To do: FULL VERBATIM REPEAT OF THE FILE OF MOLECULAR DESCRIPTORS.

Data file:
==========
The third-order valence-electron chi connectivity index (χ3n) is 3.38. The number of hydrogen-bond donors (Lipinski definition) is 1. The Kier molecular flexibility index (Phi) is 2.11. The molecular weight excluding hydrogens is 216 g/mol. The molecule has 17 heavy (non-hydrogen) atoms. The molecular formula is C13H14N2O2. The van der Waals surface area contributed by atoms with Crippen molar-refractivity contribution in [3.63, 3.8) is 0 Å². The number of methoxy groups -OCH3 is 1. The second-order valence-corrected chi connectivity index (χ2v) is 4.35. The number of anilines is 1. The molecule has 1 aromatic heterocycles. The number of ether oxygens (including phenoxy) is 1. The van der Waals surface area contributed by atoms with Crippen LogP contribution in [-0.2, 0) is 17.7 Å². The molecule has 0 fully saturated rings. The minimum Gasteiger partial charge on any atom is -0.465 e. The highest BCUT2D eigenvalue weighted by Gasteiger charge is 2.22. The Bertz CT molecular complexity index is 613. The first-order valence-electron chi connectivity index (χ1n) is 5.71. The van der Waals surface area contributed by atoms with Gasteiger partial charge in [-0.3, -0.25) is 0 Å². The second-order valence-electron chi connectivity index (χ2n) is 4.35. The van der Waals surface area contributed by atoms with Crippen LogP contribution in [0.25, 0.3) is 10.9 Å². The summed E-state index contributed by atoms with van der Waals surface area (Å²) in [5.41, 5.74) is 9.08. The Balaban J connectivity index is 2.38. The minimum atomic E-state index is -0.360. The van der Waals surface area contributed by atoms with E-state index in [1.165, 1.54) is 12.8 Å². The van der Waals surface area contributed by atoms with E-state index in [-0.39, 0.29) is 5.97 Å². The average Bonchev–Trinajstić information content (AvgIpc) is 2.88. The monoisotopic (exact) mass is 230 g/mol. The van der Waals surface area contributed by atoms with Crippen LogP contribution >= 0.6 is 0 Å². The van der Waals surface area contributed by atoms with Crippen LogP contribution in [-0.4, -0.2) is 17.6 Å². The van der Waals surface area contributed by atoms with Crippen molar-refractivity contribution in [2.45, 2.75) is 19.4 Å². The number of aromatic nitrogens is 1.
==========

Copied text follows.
The third-order valence-electron chi connectivity index (χ3n) is 3.38. The number of hydrogen-bond donors (Lipinski definition) is 1. The Kier molecular flexibility index (Phi) is 2.11. The molecular weight excluding hydrogens is 216 g/mol. The molecule has 17 heavy (non-hydrogen) atoms. The molecular formula is C13H14N2O2. The van der Waals surface area contributed by atoms with Crippen molar-refractivity contribution in [3.63, 3.8) is 0 Å². The number of methoxy groups -OCH3 is 1. The second-order valence-corrected chi connectivity index (χ2v) is 4.35. The number of anilines is 1. The molecule has 1 aromatic heterocycles. The number of ether oxygens (including phenoxy) is 1. The van der Waals surface area contributed by atoms with Crippen LogP contribution in [-0.2, 0) is 17.7 Å². The molecule has 0 fully saturated rings. The minimum Gasteiger partial charge on any atom is -0.465 e. The highest BCUT2D eigenvalue weighted by Gasteiger charge is 2.22. The Bertz CT molecular complexity index is 613. The first-order valence-electron chi connectivity index (χ1n) is 5.71. The van der Waals surface area contributed by atoms with Gasteiger partial charge in [-0.3, -0.25) is 0 Å². The second-order valence-electron chi connectivity index (χ2n) is 4.35. The van der Waals surface area contributed by atoms with Crippen LogP contribution in [0.25, 0.3) is 10.9 Å². The summed E-state index contributed by atoms with van der Waals surface area (Å²) in [5.41, 5.74) is 9.08. The Balaban J connectivity index is 2.38. The minimum atomic E-state index is -0.360. The van der Waals surface area contributed by atoms with E-state index in [1.165, 1.54) is 12.8 Å². The van der Waals surface area contributed by atoms with E-state index in [-0.39, 0.29) is 5.97 Å². The average Bonchev–Trinajstić information content (AvgIpc) is 2.88. The monoisotopic (exact) mass is 230 g/mol. The van der Waals surface area contributed by atoms with Crippen LogP contribution >= 0.6 is 0 Å². The van der Waals surface area contributed by atoms with Crippen LogP contribution in [-0.4, -0.2) is 17.6 Å². The van der Waals surface area contributed by atoms with Crippen molar-refractivity contribution in [2.45, 2.75) is 19.4 Å². The number of aromatic nitrogens is 1.